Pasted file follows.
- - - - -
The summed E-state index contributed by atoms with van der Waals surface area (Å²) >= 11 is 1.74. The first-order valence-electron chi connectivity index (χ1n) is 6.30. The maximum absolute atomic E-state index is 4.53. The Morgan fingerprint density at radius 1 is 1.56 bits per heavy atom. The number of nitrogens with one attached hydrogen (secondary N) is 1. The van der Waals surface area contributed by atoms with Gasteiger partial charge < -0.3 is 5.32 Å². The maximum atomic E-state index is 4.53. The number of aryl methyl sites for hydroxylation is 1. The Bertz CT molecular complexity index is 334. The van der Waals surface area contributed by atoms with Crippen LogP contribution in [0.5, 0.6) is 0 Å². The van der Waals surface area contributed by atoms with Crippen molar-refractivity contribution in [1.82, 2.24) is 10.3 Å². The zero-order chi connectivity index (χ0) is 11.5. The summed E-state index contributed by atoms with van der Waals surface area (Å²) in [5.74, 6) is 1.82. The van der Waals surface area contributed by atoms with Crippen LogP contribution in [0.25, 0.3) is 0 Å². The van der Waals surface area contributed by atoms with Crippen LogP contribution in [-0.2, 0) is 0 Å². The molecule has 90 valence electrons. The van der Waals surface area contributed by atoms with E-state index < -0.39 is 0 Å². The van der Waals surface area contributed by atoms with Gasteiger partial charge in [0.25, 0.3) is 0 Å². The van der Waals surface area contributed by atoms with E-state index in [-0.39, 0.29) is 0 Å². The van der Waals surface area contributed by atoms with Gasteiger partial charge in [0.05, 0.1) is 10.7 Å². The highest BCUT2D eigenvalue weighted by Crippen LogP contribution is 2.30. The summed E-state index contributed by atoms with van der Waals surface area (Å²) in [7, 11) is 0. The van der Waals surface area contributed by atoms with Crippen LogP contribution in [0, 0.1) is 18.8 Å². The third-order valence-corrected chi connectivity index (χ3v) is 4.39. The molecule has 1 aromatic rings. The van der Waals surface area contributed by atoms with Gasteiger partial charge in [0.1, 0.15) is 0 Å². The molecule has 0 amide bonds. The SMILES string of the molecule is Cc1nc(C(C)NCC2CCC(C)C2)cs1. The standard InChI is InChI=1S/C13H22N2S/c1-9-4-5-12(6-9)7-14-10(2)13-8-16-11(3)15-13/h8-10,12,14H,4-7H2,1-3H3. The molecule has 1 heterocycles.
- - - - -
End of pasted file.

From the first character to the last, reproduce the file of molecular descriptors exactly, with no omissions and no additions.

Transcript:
The summed E-state index contributed by atoms with van der Waals surface area (Å²) >= 11 is 1.74. The first-order valence-electron chi connectivity index (χ1n) is 6.30. The maximum absolute atomic E-state index is 4.53. The Morgan fingerprint density at radius 1 is 1.56 bits per heavy atom. The number of nitrogens with one attached hydrogen (secondary N) is 1. The van der Waals surface area contributed by atoms with Gasteiger partial charge < -0.3 is 5.32 Å². The maximum atomic E-state index is 4.53. The number of aryl methyl sites for hydroxylation is 1. The Bertz CT molecular complexity index is 334. The van der Waals surface area contributed by atoms with Crippen LogP contribution in [0.5, 0.6) is 0 Å². The van der Waals surface area contributed by atoms with Crippen molar-refractivity contribution in [1.82, 2.24) is 10.3 Å². The zero-order chi connectivity index (χ0) is 11.5. The summed E-state index contributed by atoms with van der Waals surface area (Å²) in [5.74, 6) is 1.82. The van der Waals surface area contributed by atoms with Crippen LogP contribution in [0.25, 0.3) is 0 Å². The van der Waals surface area contributed by atoms with Crippen LogP contribution in [-0.2, 0) is 0 Å². The molecule has 90 valence electrons. The van der Waals surface area contributed by atoms with E-state index < -0.39 is 0 Å². The van der Waals surface area contributed by atoms with Gasteiger partial charge in [0.25, 0.3) is 0 Å². The van der Waals surface area contributed by atoms with E-state index in [-0.39, 0.29) is 0 Å². The van der Waals surface area contributed by atoms with Gasteiger partial charge in [0.05, 0.1) is 10.7 Å². The highest BCUT2D eigenvalue weighted by Crippen LogP contribution is 2.30. The summed E-state index contributed by atoms with van der Waals surface area (Å²) in [7, 11) is 0. The van der Waals surface area contributed by atoms with Crippen LogP contribution in [0, 0.1) is 18.8 Å². The third-order valence-corrected chi connectivity index (χ3v) is 4.39. The molecule has 1 aromatic rings. The van der Waals surface area contributed by atoms with Gasteiger partial charge in [0.1, 0.15) is 0 Å². The molecule has 0 amide bonds. The SMILES string of the molecule is Cc1nc(C(C)NCC2CCC(C)C2)cs1. The standard InChI is InChI=1S/C13H22N2S/c1-9-4-5-12(6-9)7-14-10(2)13-8-16-11(3)15-13/h8-10,12,14H,4-7H2,1-3H3. The molecule has 1 heterocycles.